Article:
Chrysler brand president and CEO, Al Gardner, told CarAdvice at the 2014 Los Angeles auto show that the brand is in a strong position given that its US rivals won't have rear-drive large sedans to fall back on in the coming years, as Chevrolet will lose the Australian-made SS (based on the Holden Commodore) when the Australian maker shuts its doors in 2017.
However, Gardner said the US market will not receive the 6.4-litre Hemi V8-powered model sold in Australia as the SRT - instead, the 5.7-litre will be the sole V8 engine offering for the North American market, as the recently restructured Fiat Chrysler Automobiles looks to clarify the positioning of its marques including the US-centric Dodge and more global-focused Chrysler.
"We are pulling the brands apart between Dodge and Chrysler. We've very specifically recognised that the performance is the Dodge guys. That's where SRT is going in North America. Now that's not necessarily the case in Australia, funnily enough, because we don't sell Dodges down there in the numbers we'd like to," he said of the fact Dodge only sells the Journey SUV locally despite offering performance-oriented vehicles in its home market."
Gardner explained that there will still be a 6.4-litre V8-powered Chrysler 300, "but not in North America".
"So you folk out there in Australia get lucky," he said, indicating that the Chrysler brand is moving away from the hardcore performance models in its home country.
"So, Chrysler recognises that as a group, as a big corporation, we recognise there is a big opportunity in Australia and some of the Asian countries to do exactly what I'm talking about. So we'll keep building SRT and we'll put it in to the markets that make sense," Gardner said.
Gardner made it clear that the 300 will have a defined role in the US market, as well as the global sphere, as time progresses.
"We recognise that as the industry and the segment changes, the mass market guys are moving north from a price standpoint, the luxury guys are coming south - and we plan to meet them right in the middle with something that is content so well that they can't compete with it from the top end. but our brethren from our domestic manufacturers probably can't compete with it without having a rear-wheel drive sedan.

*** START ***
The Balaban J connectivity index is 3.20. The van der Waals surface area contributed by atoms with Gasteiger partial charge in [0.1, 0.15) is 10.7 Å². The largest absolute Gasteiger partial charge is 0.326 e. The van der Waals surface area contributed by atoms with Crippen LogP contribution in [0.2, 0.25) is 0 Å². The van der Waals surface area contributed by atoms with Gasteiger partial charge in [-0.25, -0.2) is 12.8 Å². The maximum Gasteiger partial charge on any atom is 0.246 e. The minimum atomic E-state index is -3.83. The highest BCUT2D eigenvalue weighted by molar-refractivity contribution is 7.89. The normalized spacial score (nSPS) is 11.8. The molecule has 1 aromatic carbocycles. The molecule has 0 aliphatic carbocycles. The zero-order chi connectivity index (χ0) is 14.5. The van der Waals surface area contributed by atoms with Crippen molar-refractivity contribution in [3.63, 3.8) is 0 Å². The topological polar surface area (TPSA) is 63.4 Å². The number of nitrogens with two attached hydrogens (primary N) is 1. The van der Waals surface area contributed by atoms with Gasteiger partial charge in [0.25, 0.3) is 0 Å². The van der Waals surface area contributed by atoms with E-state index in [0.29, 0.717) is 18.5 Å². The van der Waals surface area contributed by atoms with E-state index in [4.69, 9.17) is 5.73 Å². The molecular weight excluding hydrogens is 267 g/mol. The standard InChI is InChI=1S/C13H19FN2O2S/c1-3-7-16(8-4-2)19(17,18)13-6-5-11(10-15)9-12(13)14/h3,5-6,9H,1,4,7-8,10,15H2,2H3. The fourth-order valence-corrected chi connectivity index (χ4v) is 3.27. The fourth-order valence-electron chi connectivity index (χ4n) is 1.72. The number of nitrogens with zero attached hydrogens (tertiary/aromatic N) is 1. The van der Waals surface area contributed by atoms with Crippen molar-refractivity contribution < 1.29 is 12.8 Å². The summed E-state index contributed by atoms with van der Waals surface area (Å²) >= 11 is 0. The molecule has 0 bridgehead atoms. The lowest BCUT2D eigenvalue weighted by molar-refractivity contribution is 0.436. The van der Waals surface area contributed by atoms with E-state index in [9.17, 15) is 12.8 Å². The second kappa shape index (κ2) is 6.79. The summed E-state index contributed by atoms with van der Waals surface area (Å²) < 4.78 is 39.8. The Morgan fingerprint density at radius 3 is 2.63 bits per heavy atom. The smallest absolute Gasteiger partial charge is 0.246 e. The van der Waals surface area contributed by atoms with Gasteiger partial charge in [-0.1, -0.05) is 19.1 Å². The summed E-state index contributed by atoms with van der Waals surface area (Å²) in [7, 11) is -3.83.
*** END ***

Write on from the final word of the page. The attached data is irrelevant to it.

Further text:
"You have to have the driving performance of these cars in order to genuinely sell in to that price range, and yes the top-end guys can do that because they're all rear-wheel drive, balance-based," he said.
"But if you're looking at our competition (Chevrolet Impala and Ford Fusion/Mondeo), they're front-wheel drive. So they can't give you that style, that drive, that elegance that a rear-wheel drive sedan can do. So that's kind of fun," Gardner said.
When asked if Chrysler needs to have something in addition to rear-drive to stand out - more of a luxury focus, for instance - Gardner was clear.
"No I don't think the Chrysler brand will go luxury," he said. "We're forced to go luxury in certain countries because of the import taxes and the duties we pay. Having said that, this is not a brand that's a luxury brand.
"This is a mainstream brand that can build a car and compete at the top end, but it's really designed for your average people who just want a great car, and frankly we don't want to price it north of some crazy number.
"We're not here to compete with the Mercedes' and BMWs of this world. That's their stuff. We're mainstream, we build a great car, we want to build a great American car and we want to export it all over the world," Gardner said. "There's no plan to go luxury though."
Fiat Chrysler Automobiles Australia has not yet revealed its plans for the local-spec Chrysler 300, nor has any timing for the new model been confirmed. We'd expect to see it by mid-2015.